In General Dynamics’ 2011 annual report, the company’s first three risk factors highlight dependency on the U.S. government for “a significant portion” of revenues, with more than two-thirds of the company’s sales coming from the U.S. government in each of the past three years. The company says that “A decrease in U.S. government defense spending or changes in spending allocation could result in one or more of our programs being reduced, delayed or terminated. Reductions in our existing programs could adversely affect our future revenues and earnings."
Pictured: General Dynamics Armament and Technical Products's Reactive Armor for application on the Bradley Fighting Vehicle.
Contracted in 2011: $21.45 billion
Total 2011 revenue: $68.73 billion
Contracted in 2012, so far: $16.03 billion
Although Boeing’s main sources of revenue are commercial airlines, the Chicago-based company’s Defense, Space & Security segment deals primarily with the U.S. government. That segment accounts for approximately $21 billion of the company’s $68 billion in 2011 revenue.
Boeing’s largest contracts in 2011 were for fixed-wing aircraft and airframe structural components. Its top five contracts were worth over $500 million each and the highest individual contract came in at $1.5 billion. Aside from traditional aircraft, Boeing was also contracted for over $1 billion by NASA, according to USASpending.gov.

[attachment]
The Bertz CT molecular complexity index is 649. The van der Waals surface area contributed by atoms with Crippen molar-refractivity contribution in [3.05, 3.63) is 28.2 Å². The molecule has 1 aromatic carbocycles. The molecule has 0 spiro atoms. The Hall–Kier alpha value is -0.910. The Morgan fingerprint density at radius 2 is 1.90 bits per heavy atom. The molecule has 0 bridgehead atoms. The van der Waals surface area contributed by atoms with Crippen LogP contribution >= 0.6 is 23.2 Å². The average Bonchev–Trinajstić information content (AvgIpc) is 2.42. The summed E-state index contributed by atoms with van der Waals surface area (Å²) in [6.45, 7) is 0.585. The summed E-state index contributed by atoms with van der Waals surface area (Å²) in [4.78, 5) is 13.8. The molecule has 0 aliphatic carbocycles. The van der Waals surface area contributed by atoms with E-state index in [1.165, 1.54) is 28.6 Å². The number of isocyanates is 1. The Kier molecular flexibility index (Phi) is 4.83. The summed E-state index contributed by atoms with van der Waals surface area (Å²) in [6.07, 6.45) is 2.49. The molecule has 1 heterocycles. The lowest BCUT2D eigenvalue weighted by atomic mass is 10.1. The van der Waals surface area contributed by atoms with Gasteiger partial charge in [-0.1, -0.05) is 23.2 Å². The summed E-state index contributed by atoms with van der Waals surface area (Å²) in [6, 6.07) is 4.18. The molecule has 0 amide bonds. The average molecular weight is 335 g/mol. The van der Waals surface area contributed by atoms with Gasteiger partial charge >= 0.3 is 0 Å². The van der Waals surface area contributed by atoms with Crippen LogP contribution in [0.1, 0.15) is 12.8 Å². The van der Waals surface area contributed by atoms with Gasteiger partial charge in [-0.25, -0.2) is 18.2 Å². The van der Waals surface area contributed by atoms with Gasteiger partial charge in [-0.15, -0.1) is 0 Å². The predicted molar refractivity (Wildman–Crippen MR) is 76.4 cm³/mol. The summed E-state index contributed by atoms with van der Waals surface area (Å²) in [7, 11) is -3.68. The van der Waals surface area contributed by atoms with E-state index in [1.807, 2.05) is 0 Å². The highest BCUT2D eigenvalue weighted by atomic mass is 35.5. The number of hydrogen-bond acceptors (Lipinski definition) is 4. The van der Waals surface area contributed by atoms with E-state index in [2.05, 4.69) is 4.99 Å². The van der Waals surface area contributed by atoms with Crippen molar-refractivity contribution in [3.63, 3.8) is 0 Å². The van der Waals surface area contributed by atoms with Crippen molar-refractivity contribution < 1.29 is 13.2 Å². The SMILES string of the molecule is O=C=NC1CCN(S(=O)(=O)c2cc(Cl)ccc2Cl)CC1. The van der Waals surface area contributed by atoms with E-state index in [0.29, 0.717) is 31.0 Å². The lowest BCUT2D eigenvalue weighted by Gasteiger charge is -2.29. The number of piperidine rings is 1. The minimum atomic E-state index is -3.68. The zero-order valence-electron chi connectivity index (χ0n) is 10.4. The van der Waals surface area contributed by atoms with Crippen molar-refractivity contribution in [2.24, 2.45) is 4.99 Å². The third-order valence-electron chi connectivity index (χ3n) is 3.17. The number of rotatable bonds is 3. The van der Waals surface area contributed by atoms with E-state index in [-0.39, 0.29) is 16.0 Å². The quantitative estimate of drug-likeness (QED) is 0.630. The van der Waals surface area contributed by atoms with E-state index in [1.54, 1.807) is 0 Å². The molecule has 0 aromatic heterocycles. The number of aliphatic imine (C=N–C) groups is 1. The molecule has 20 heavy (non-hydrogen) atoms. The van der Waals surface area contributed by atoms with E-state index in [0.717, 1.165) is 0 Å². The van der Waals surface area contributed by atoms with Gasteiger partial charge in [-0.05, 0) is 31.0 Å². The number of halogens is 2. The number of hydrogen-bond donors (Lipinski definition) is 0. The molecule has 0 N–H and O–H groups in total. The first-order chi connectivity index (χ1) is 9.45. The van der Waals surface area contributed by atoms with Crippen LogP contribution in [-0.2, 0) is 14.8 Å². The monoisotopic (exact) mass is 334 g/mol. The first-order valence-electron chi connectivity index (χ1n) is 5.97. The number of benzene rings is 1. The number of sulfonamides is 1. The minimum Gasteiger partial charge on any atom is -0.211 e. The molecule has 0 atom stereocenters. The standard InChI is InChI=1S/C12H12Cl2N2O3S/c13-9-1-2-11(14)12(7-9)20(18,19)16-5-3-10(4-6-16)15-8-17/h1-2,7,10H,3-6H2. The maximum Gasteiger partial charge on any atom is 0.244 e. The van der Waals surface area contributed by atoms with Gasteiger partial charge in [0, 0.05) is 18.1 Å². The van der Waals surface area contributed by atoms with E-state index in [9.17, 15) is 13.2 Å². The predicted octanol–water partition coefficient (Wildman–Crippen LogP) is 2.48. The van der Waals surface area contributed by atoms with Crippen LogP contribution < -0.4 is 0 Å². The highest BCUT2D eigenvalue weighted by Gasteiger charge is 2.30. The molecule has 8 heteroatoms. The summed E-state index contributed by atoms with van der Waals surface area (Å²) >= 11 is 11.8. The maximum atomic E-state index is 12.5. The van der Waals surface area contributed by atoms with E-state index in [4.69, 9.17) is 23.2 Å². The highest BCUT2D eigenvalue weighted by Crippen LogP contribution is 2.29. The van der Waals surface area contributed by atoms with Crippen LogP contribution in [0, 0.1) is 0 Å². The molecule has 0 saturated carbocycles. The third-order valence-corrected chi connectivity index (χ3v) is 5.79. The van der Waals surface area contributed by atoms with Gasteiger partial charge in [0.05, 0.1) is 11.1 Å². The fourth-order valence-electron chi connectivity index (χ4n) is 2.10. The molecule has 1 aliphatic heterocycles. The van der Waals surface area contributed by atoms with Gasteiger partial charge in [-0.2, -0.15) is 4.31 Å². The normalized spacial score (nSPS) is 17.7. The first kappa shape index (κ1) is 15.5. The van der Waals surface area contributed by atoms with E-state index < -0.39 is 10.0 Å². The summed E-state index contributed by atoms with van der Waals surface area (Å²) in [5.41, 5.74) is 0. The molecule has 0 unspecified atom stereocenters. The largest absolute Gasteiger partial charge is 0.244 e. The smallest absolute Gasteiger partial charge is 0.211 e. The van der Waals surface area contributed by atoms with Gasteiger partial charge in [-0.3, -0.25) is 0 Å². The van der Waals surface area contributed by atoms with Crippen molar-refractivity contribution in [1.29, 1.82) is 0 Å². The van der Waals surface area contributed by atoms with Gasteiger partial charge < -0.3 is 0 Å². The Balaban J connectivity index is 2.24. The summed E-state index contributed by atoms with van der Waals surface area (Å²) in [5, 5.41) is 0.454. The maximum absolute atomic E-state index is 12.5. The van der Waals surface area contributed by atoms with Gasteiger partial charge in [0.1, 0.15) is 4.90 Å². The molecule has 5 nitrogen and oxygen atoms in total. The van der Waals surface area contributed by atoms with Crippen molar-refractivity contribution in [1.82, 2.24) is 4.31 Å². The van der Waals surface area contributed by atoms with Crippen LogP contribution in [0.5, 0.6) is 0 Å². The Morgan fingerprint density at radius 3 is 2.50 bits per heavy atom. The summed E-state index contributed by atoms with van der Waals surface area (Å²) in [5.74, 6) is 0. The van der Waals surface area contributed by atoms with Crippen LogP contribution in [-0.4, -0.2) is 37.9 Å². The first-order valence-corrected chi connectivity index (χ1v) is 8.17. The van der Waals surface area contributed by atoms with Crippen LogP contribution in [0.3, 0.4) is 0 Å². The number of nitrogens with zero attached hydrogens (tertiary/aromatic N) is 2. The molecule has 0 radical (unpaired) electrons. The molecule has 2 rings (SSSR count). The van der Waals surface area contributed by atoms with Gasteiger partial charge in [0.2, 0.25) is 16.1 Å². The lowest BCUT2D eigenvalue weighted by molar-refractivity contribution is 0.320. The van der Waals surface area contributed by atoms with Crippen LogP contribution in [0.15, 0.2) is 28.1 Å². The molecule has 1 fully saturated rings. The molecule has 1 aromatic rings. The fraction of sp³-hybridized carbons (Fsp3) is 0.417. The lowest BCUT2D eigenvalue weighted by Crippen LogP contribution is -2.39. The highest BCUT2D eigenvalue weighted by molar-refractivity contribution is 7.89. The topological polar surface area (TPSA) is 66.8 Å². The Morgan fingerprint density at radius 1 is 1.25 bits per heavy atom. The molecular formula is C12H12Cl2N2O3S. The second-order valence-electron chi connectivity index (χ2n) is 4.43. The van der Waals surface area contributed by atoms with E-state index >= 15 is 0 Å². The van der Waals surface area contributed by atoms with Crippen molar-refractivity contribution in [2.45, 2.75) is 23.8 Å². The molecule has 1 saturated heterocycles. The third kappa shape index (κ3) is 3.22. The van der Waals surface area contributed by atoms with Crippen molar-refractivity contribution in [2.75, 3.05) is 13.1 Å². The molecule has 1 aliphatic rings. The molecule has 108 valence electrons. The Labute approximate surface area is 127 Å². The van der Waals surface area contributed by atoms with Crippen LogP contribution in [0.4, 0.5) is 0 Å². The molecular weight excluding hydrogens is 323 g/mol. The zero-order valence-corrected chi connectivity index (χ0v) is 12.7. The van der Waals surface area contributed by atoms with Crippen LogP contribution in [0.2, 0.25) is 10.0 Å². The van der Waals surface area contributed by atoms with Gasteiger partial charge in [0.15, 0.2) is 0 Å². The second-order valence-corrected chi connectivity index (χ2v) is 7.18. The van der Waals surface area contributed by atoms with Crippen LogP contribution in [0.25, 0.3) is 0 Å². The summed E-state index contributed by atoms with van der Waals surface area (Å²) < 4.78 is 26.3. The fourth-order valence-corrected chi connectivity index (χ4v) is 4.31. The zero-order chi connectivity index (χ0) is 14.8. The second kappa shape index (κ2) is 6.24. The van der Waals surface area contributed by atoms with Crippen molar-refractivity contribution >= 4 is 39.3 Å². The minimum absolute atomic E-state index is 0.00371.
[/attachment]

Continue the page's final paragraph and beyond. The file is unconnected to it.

Pictured: A Boeing-made United States Navy F/A-18F Super Hornet takes off from Nellis Air Force Base in Nevada.
Contracted in 2011: $39.98 billion
Total 2011 revenue: $46.30 billion
Contracted in 2012, so far: $18.97 billion
Headquartered in Bethesda, Md., Lockheed’s dependence on contracts from the U.S. government is no secret. The company researches, designs, develops and manufactures satellites, space vehicles, combat aircraft, missile defense systems, aeronautics and intelligence systems, which are essentially out of the scope of non-government consumers.
Lockheed’s biggest contract 2012 was for $3.48 billion with the Department of Defense for a fixed-wing aircraft.
In Lockheed’s 2011 annual report, the company notes that it derives 82% of sales from U.S. Government customers, including 61% from the Department of Defense and 17% of sales to foreign governments. The first entry in the report’s “Risk Factors” section states that “a decline or reprioritization of funding in the U.S. defense budget, that of other customers, or delays in the budget process could adversely affect our ability to grow or maintain our sales, earnings and cash flow.” For the full annual report from Lockheed, click here.
Pictured: Lockheed Martin's USS Freedom (LCS 1), the first of the U.S. Navy's next-generation littoral combat ships, those that can operate close to shore.
*Number includes contracts listed for “Lockheed Martin Corporation” and “Lockheed Martin” on USASpending.gov.